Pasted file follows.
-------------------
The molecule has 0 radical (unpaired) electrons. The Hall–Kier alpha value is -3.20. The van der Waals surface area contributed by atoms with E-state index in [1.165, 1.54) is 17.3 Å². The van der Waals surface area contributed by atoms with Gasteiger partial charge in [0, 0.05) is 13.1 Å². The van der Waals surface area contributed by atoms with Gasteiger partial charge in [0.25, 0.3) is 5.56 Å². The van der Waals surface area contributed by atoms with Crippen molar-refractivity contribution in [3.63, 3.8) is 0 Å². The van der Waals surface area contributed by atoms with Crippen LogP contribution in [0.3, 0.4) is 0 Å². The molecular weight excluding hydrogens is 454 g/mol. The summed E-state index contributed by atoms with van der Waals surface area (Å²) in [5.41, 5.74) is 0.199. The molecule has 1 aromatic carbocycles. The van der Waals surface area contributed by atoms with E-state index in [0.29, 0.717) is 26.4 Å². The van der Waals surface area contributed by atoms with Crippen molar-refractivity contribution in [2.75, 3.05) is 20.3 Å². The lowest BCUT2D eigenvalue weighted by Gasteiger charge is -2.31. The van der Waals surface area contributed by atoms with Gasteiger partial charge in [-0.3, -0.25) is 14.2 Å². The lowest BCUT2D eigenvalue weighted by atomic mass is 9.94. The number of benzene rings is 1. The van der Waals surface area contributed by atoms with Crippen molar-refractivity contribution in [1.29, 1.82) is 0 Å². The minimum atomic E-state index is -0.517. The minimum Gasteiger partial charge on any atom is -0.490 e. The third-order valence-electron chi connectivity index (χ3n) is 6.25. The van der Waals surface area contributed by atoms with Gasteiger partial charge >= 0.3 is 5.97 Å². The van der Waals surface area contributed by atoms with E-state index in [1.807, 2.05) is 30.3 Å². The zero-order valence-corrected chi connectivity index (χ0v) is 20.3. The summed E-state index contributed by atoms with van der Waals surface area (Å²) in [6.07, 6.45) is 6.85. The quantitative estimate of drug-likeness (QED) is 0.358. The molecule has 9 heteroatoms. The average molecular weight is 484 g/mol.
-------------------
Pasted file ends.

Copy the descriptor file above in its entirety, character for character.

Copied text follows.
The molecule has 0 radical (unpaired) electrons. The Hall–Kier alpha value is -3.20. The van der Waals surface area contributed by atoms with E-state index in [1.165, 1.54) is 17.3 Å². The van der Waals surface area contributed by atoms with Gasteiger partial charge in [0, 0.05) is 13.1 Å². The van der Waals surface area contributed by atoms with Gasteiger partial charge in [0.25, 0.3) is 5.56 Å². The van der Waals surface area contributed by atoms with Crippen molar-refractivity contribution in [3.63, 3.8) is 0 Å². The van der Waals surface area contributed by atoms with Crippen LogP contribution in [0.3, 0.4) is 0 Å². The molecular weight excluding hydrogens is 454 g/mol. The summed E-state index contributed by atoms with van der Waals surface area (Å²) in [5.41, 5.74) is 0.199. The molecule has 1 aromatic carbocycles. The van der Waals surface area contributed by atoms with E-state index in [0.29, 0.717) is 26.4 Å². The van der Waals surface area contributed by atoms with Crippen molar-refractivity contribution in [2.75, 3.05) is 20.3 Å². The lowest BCUT2D eigenvalue weighted by Gasteiger charge is -2.31. The van der Waals surface area contributed by atoms with Gasteiger partial charge in [-0.3, -0.25) is 14.2 Å². The lowest BCUT2D eigenvalue weighted by atomic mass is 9.94. The number of benzene rings is 1. The van der Waals surface area contributed by atoms with Crippen molar-refractivity contribution in [1.29, 1.82) is 0 Å². The minimum atomic E-state index is -0.517. The minimum Gasteiger partial charge on any atom is -0.490 e. The third-order valence-electron chi connectivity index (χ3n) is 6.25. The van der Waals surface area contributed by atoms with Gasteiger partial charge >= 0.3 is 5.97 Å². The van der Waals surface area contributed by atoms with E-state index in [1.807, 2.05) is 30.3 Å². The zero-order valence-corrected chi connectivity index (χ0v) is 20.3. The summed E-state index contributed by atoms with van der Waals surface area (Å²) in [6.07, 6.45) is 6.85. The quantitative estimate of drug-likeness (QED) is 0.358. The molecule has 9 heteroatoms. The average molecular weight is 484 g/mol.